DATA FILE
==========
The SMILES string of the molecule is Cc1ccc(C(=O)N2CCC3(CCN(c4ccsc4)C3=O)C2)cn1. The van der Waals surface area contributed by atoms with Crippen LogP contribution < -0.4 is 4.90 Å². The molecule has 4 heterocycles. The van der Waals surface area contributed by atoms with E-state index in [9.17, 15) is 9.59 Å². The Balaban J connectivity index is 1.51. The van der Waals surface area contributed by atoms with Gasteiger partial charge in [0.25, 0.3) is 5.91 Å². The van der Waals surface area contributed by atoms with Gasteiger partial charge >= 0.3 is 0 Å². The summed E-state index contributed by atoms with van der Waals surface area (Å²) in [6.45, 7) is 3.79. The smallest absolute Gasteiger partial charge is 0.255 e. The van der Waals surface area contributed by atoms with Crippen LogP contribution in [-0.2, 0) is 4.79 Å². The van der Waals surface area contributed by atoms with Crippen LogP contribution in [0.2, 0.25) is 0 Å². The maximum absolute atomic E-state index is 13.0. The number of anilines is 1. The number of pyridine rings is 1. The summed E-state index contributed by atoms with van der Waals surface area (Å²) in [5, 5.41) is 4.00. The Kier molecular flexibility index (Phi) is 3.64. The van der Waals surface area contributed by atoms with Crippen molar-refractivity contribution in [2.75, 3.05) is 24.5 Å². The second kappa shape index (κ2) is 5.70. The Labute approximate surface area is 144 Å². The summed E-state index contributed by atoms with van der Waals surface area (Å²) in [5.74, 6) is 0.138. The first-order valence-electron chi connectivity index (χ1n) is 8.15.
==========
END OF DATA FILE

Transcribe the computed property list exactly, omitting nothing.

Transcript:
The SMILES string of the molecule is Cc1ccc(C(=O)N2CCC3(CCN(c4ccsc4)C3=O)C2)cn1. The van der Waals surface area contributed by atoms with Crippen LogP contribution < -0.4 is 4.90 Å². The molecule has 4 heterocycles. The van der Waals surface area contributed by atoms with E-state index in [9.17, 15) is 9.59 Å². The Balaban J connectivity index is 1.51. The van der Waals surface area contributed by atoms with Gasteiger partial charge in [0.25, 0.3) is 5.91 Å². The van der Waals surface area contributed by atoms with Gasteiger partial charge >= 0.3 is 0 Å². The summed E-state index contributed by atoms with van der Waals surface area (Å²) in [6.45, 7) is 3.79. The smallest absolute Gasteiger partial charge is 0.255 e. The van der Waals surface area contributed by atoms with Crippen LogP contribution in [-0.2, 0) is 4.79 Å². The van der Waals surface area contributed by atoms with Crippen LogP contribution in [0.2, 0.25) is 0 Å². The maximum absolute atomic E-state index is 13.0. The number of anilines is 1. The number of pyridine rings is 1. The summed E-state index contributed by atoms with van der Waals surface area (Å²) in [5, 5.41) is 4.00. The Kier molecular flexibility index (Phi) is 3.64. The van der Waals surface area contributed by atoms with Crippen molar-refractivity contribution in [2.75, 3.05) is 24.5 Å². The second kappa shape index (κ2) is 5.70. The Labute approximate surface area is 144 Å². The summed E-state index contributed by atoms with van der Waals surface area (Å²) in [5.74, 6) is 0.138. The first-order valence-electron chi connectivity index (χ1n) is 8.15.